2013 has been another year full of destructuring for a better regeneration. On top of the legacy, not against it.
Leaving France to United Kingdom was not part of any plan. But still, it happened. And for the best!Continue reading
This blog post is part of a 2014’s New Year triptych:
You will read a summary of my 2013’s learnings. It might seems pointless but these are the fundations of today and tomorrow.
Keep in mind this sentence from my first blog post of 2013 (in French sorry):
2013 will be the year of the truth: the outer revolution, strengthening and the community.
Finding a New Place
So I landed in London the 1st of March 2013 with a suitcase and a rucksack. Started a new job at BBC R&D the 4th of March 2013. Moved home a second time the 1st of April. Definitely cleared out my French residence in May. Moved home a third time in June. Our offices moved in June. Moved home a fourth time in August.
No wonder why I have been a bit lost. Until september I always had to think about the next place to live in. Reorganising my life each time.
Commuting for fourty minutes in the underground is not something which made me happy. Being swallowed every morning by the crowd in the corridors of Oxford Circus station tired me.
Our offices move in June has been a good opportunity to relocate closeby, at a walkable distance. Almost too close from them but for some reason, I had a crush for King’s Cross Square.
Finding a New Identity
My mom recently recounted me my first English course as a kiddy: I actually did not want to learn it, because I feared forgetting how to speak French!
A similar thing happened, twenty years after, although in a paradoxal fashion. I wanted to be unnoticed about being French in order to be a perfect English. But I was caring a lot about French, as a core part of my entire soul.
Something I would have never foreseen: the language had an impact on my personnality. I was not running the same jokes as in French. I could not express myself the way I’m doing in French. This is terribly frustrating when you finely play with words and tones.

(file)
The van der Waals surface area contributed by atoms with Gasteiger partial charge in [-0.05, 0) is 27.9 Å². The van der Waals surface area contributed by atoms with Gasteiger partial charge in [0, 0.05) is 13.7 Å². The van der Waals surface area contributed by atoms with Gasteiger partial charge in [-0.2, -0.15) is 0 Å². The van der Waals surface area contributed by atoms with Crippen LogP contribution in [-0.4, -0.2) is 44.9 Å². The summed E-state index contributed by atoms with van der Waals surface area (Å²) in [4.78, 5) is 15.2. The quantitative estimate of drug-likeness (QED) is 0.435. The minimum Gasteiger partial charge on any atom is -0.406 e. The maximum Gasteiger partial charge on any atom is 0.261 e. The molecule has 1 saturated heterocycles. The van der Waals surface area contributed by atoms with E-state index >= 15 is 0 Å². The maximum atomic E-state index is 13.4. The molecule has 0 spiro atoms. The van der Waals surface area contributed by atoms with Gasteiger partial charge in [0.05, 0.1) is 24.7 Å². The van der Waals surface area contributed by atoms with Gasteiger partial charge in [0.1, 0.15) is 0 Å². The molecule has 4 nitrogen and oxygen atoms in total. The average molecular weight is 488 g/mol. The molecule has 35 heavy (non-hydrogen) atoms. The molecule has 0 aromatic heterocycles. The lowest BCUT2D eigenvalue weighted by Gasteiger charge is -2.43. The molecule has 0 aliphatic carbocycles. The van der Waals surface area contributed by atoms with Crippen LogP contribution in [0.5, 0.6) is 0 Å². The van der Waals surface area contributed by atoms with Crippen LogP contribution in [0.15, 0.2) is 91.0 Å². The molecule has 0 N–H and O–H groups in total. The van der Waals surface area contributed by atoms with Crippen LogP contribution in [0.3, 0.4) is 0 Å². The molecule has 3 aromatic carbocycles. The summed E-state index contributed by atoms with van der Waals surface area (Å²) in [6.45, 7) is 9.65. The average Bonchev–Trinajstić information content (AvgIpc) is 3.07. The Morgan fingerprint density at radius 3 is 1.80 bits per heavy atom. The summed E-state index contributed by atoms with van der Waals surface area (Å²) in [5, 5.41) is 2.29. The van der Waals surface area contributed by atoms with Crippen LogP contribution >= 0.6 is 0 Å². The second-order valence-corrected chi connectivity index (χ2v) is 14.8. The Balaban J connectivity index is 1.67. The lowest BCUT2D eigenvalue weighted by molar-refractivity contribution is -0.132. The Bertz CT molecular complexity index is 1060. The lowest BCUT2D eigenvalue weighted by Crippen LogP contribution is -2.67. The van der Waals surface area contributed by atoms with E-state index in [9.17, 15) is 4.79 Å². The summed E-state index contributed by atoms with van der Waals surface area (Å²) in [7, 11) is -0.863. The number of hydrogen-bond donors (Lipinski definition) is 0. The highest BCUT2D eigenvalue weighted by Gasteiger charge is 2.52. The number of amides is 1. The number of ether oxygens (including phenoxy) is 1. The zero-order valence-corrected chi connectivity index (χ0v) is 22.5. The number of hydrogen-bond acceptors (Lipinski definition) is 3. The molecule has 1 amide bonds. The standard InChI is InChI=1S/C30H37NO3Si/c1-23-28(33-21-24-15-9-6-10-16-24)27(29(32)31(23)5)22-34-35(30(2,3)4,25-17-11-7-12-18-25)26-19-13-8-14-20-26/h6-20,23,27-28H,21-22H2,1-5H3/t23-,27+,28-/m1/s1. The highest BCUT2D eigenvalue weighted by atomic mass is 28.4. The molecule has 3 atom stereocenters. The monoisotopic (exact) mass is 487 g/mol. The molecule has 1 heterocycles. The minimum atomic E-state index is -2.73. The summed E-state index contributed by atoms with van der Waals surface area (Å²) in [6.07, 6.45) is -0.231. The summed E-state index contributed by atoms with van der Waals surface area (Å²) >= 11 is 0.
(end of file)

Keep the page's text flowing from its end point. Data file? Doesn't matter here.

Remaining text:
I look bored when we talk together? No, I’m making efforts to enrich the conversation. I become nervous? It is the feeling of not being understood, by my fault. I don’t talk to you? Sometimes I don’t know how to properly start a conversation; sometimes I just enjoy the silence.
Finding a New Balance
For the first time in my life, I realised what it was to be a foreigner in a foreign country. It requires a huge amount of energy, every day.
I laughed internally because in France, foreigners are often designated at not making enough efforts to integrate the French society. Well, I would not have expected to provide such a harsh effort, only caring about myself, in a familiar language and just by crossing the sea.
I really admire entire families moving in a total different landscape, culture and without any help. Especially while being stigmatised.
A life saver in London is this apparent acceptance of the difference. Being an indian gay cop is as normal as a mustached coffee drinker in Hackney. Being different is normal.
It helps not caring too much about details.
Culture as a Catalyst
Shopping is boring. Learning from exhibitions is enlightening. And London has clearly a high standard at providing anything you’d like. Either in huge cultural landmarks and in small galeries (small in size, only).
To quote only a few:
- Gerhard Richter: I’ll always remember him because I received the positive phone call of BBC HR in front of this From Line series;
- Ansel Adams;
- Man Ray: I liked his meta way of photographying his own photos to reproduce them);
- Marcel Duchamp: believing in chance;
- George Bellows: he was a schoolmate of Edward Hopper and shared Robert Henri as a mentor, who promoted non-conformism;
- Patrick Caulfied and his obsession for vertical lines;
- Miles Aldridge: the movie Blue Velvet has been a pivotal in his work;
- Guo Fengyi: “I draw because I don’t know. I draw to know.”;
- Ellen Gallagher: forming, deforming, copy/pasting on exhisting unrelated to art materials;